By Ostergard P. R.
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Extra resources for A 2-(22, 8, 4) Design Cannot Have a 2-(10, 4, 4) Subdesign
Instruction cache includes one state bit to support the SI protocol. Operating modes of the two caches are controlled with 12 two bits in the register CR0: CD (Code Disable) and NW (Not Write through). System reset makes CD = NW = 1. The best performance is potentially obtained with CD = NW = 0. Organization of code and data caches is shown in Figure MPSU24. MESI State ↓ ↓ Set TAG Address WAY 0 LRU ←→ MESI State ↓ ↓ TAG Address WAY 1 Data Cache Set State Bit (S or I) LRU ↓ TAG Address ←→ WAY 0 Instruction Cache State Bit (S or I) ↓ TAG Address WAY 1 Figure MPSU24: Organization of instruction and data caches (source: [Intel93]) Legend: MESI—Modified/Exclusive/Shared/Invalid; LRU—Least Recently Used.
The two lowest-priority interrupts of the Pentium processor (non-maskable interrupt typically used for power failure and maskable interrupt typically used in conjunction with priority logic). 5. Multithreading Multithreading on the fine-grain level is not supported in the Pentium processor. Of course, Pentium processor can be used in the coarse-grain multiprocessor systems, in which case the multithreading paradigm is achieved through appropriate software and additional hardware constructs off the processor chip.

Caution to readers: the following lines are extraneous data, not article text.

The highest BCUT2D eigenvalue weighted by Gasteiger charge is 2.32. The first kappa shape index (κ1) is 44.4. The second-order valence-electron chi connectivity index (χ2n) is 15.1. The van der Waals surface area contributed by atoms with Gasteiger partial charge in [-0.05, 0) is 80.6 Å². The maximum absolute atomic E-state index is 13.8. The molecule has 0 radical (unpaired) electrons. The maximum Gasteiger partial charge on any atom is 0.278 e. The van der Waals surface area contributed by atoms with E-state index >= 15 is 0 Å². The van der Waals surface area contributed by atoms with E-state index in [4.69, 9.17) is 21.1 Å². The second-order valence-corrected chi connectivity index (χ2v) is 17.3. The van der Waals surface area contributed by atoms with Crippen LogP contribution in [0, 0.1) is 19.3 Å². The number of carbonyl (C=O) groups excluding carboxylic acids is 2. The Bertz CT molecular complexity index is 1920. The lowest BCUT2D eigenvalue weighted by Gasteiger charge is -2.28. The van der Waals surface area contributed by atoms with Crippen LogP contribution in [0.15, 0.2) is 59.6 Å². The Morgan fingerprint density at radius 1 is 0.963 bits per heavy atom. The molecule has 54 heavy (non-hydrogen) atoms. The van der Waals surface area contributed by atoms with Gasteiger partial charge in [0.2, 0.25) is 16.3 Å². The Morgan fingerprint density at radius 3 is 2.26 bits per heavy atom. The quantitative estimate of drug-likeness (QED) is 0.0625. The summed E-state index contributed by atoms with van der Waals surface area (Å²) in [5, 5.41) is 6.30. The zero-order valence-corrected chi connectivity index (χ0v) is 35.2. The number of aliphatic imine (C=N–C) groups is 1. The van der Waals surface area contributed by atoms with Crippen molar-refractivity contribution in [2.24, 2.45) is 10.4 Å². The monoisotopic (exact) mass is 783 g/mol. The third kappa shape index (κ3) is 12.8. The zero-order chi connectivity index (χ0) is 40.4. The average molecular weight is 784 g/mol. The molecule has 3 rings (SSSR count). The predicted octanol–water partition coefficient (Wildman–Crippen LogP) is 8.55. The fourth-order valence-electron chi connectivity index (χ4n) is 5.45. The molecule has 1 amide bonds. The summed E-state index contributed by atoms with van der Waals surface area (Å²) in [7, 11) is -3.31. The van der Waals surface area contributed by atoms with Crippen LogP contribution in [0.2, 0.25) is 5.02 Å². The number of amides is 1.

While in the cache, the code compactness is the issue. While in the decoder, the code decodability is the issue. In this context, compactness means less bits per instruction; decodability means less gate delays per decoding. In the case of R10000, the difference between the two forms is equal to four bits. Consequently, the extra logic is minimal (since the number of instructions in the decoding unit is much smaller than the number of instructions in the typical size I cache), and the decoding process can be done immediately upon the instruction fetch (from the I cache).